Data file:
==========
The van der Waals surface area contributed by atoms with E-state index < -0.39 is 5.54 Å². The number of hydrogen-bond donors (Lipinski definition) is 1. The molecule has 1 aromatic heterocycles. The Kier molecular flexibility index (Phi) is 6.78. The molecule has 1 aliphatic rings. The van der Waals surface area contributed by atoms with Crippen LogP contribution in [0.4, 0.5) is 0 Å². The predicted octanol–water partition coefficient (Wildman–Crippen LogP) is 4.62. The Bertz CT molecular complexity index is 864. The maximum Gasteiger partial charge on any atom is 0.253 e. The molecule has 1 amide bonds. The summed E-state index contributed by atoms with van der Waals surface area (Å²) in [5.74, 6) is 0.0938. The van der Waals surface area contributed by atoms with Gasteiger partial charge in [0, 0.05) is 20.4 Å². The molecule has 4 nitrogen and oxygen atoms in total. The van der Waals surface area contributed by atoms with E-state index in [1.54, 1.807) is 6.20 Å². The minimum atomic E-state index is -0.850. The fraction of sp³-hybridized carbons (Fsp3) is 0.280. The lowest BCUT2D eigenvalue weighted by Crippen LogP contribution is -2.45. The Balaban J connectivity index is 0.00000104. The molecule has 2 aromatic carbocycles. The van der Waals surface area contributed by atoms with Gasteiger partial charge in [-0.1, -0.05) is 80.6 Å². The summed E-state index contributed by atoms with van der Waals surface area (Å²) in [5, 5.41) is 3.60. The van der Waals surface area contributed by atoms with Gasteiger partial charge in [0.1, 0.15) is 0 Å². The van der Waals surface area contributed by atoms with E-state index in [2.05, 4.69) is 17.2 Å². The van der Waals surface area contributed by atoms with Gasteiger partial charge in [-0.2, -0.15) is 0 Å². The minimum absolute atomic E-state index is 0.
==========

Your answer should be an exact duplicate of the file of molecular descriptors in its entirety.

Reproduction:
The van der Waals surface area contributed by atoms with E-state index < -0.39 is 5.54 Å². The number of hydrogen-bond donors (Lipinski definition) is 1. The molecule has 1 aromatic heterocycles. The Kier molecular flexibility index (Phi) is 6.78. The molecule has 1 aliphatic rings. The van der Waals surface area contributed by atoms with Crippen LogP contribution in [0.4, 0.5) is 0 Å². The predicted octanol–water partition coefficient (Wildman–Crippen LogP) is 4.62. The Bertz CT molecular complexity index is 864. The maximum Gasteiger partial charge on any atom is 0.253 e. The molecule has 1 amide bonds. The summed E-state index contributed by atoms with van der Waals surface area (Å²) in [5.74, 6) is 0.0938. The van der Waals surface area contributed by atoms with Gasteiger partial charge in [0, 0.05) is 20.4 Å². The molecule has 4 nitrogen and oxygen atoms in total. The van der Waals surface area contributed by atoms with E-state index in [1.54, 1.807) is 6.20 Å². The minimum atomic E-state index is -0.850. The fraction of sp³-hybridized carbons (Fsp3) is 0.280. The lowest BCUT2D eigenvalue weighted by Crippen LogP contribution is -2.45. The Balaban J connectivity index is 0.00000104. The molecule has 2 aromatic carbocycles. The van der Waals surface area contributed by atoms with Gasteiger partial charge in [-0.1, -0.05) is 80.6 Å². The summed E-state index contributed by atoms with van der Waals surface area (Å²) in [5, 5.41) is 3.60. The van der Waals surface area contributed by atoms with Gasteiger partial charge in [0.1, 0.15) is 0 Å². The van der Waals surface area contributed by atoms with E-state index in [2.05, 4.69) is 17.2 Å². The van der Waals surface area contributed by atoms with Gasteiger partial charge in [-0.2, -0.15) is 0 Å². The minimum absolute atomic E-state index is 0.